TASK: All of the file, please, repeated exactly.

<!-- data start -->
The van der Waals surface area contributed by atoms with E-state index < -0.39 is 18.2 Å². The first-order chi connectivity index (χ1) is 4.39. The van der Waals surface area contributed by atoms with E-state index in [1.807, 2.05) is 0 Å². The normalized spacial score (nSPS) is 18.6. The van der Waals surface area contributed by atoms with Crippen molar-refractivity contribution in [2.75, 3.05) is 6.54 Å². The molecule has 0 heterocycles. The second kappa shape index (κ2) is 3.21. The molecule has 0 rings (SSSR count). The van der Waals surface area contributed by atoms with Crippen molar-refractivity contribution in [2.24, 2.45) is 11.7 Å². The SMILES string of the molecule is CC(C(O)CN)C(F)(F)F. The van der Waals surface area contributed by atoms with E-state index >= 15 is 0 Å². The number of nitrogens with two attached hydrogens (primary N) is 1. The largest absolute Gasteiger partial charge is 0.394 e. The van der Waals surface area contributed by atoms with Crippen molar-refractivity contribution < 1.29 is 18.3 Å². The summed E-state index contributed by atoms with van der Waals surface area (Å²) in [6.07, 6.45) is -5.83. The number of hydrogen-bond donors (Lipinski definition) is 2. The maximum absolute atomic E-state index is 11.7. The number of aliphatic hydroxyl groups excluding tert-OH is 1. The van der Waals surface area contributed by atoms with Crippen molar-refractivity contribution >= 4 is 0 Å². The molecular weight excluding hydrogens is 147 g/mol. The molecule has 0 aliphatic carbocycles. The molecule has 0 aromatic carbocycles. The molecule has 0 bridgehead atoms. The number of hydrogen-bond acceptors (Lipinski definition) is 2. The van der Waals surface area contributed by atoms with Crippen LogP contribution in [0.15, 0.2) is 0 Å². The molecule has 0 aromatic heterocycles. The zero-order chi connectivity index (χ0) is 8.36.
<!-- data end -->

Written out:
The van der Waals surface area contributed by atoms with E-state index < -0.39 is 18.2 Å². The first-order chi connectivity index (χ1) is 4.39. The van der Waals surface area contributed by atoms with E-state index in [1.807, 2.05) is 0 Å². The normalized spacial score (nSPS) is 18.6. The van der Waals surface area contributed by atoms with Crippen molar-refractivity contribution in [2.75, 3.05) is 6.54 Å². The molecule has 0 heterocycles. The second kappa shape index (κ2) is 3.21. The molecule has 0 rings (SSSR count). The van der Waals surface area contributed by atoms with Crippen molar-refractivity contribution in [2.24, 2.45) is 11.7 Å². The SMILES string of the molecule is CC(C(O)CN)C(F)(F)F. The van der Waals surface area contributed by atoms with E-state index >= 15 is 0 Å². The number of nitrogens with two attached hydrogens (primary N) is 1. The largest absolute Gasteiger partial charge is 0.394 e. The van der Waals surface area contributed by atoms with Crippen molar-refractivity contribution < 1.29 is 18.3 Å². The summed E-state index contributed by atoms with van der Waals surface area (Å²) in [6.07, 6.45) is -5.83. The number of hydrogen-bond donors (Lipinski definition) is 2. The maximum absolute atomic E-state index is 11.7. The number of aliphatic hydroxyl groups excluding tert-OH is 1. The van der Waals surface area contributed by atoms with Crippen molar-refractivity contribution >= 4 is 0 Å². The molecular weight excluding hydrogens is 147 g/mol. The molecule has 0 aliphatic carbocycles. The molecule has 0 aromatic carbocycles. The molecule has 0 bridgehead atoms. The number of hydrogen-bond acceptors (Lipinski definition) is 2. The van der Waals surface area contributed by atoms with Crippen LogP contribution in [0.15, 0.2) is 0 Å². The molecule has 0 aromatic heterocycles. The zero-order chi connectivity index (χ0) is 8.36.